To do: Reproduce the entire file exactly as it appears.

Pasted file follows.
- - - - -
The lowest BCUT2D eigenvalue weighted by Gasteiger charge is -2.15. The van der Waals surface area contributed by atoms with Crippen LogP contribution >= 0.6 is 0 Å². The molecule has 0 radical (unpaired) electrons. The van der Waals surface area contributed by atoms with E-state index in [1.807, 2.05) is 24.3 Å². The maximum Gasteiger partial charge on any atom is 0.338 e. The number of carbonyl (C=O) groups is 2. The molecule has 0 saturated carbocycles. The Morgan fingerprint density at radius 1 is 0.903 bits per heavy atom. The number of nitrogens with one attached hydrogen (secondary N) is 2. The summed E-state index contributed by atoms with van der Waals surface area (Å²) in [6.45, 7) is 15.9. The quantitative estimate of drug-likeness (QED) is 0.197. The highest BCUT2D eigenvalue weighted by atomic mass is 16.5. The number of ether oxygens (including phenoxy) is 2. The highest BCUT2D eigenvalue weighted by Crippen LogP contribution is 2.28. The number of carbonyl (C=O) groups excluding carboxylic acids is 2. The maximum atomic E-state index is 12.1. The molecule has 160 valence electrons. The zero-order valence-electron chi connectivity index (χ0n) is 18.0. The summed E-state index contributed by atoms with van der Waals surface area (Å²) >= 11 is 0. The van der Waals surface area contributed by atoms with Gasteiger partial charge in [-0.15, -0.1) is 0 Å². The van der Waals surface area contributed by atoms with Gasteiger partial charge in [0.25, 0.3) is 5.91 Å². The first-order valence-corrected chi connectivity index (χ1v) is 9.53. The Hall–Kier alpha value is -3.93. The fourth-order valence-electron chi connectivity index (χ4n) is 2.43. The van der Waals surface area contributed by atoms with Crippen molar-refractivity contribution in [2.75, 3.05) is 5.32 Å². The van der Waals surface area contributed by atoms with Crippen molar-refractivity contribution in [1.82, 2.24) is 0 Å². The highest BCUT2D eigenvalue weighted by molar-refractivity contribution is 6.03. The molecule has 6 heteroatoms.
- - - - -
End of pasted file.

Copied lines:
The lowest BCUT2D eigenvalue weighted by Gasteiger charge is -2.15. The van der Waals surface area contributed by atoms with Crippen LogP contribution >= 0.6 is 0 Å². The molecule has 0 radical (unpaired) electrons. The van der Waals surface area contributed by atoms with E-state index in [1.807, 2.05) is 24.3 Å². The maximum Gasteiger partial charge on any atom is 0.338 e. The number of carbonyl (C=O) groups is 2. The molecule has 0 saturated carbocycles. The Morgan fingerprint density at radius 1 is 0.903 bits per heavy atom. The number of nitrogens with one attached hydrogen (secondary N) is 2. The summed E-state index contributed by atoms with van der Waals surface area (Å²) in [6.45, 7) is 15.9. The quantitative estimate of drug-likeness (QED) is 0.197. The highest BCUT2D eigenvalue weighted by atomic mass is 16.5. The number of ether oxygens (including phenoxy) is 2. The highest BCUT2D eigenvalue weighted by Crippen LogP contribution is 2.28. The number of carbonyl (C=O) groups excluding carboxylic acids is 2. The maximum atomic E-state index is 12.1. The molecule has 160 valence electrons. The zero-order valence-electron chi connectivity index (χ0n) is 18.0. The summed E-state index contributed by atoms with van der Waals surface area (Å²) >= 11 is 0. The van der Waals surface area contributed by atoms with Gasteiger partial charge in [-0.15, -0.1) is 0 Å². The van der Waals surface area contributed by atoms with Gasteiger partial charge in [0.25, 0.3) is 5.91 Å². The first-order valence-corrected chi connectivity index (χ1v) is 9.53. The Hall–Kier alpha value is -3.93. The fourth-order valence-electron chi connectivity index (χ4n) is 2.43. The van der Waals surface area contributed by atoms with Crippen molar-refractivity contribution in [2.75, 3.05) is 5.32 Å². The van der Waals surface area contributed by atoms with Crippen molar-refractivity contribution in [1.82, 2.24) is 0 Å². The highest BCUT2D eigenvalue weighted by molar-refractivity contribution is 6.03. The molecule has 6 heteroatoms.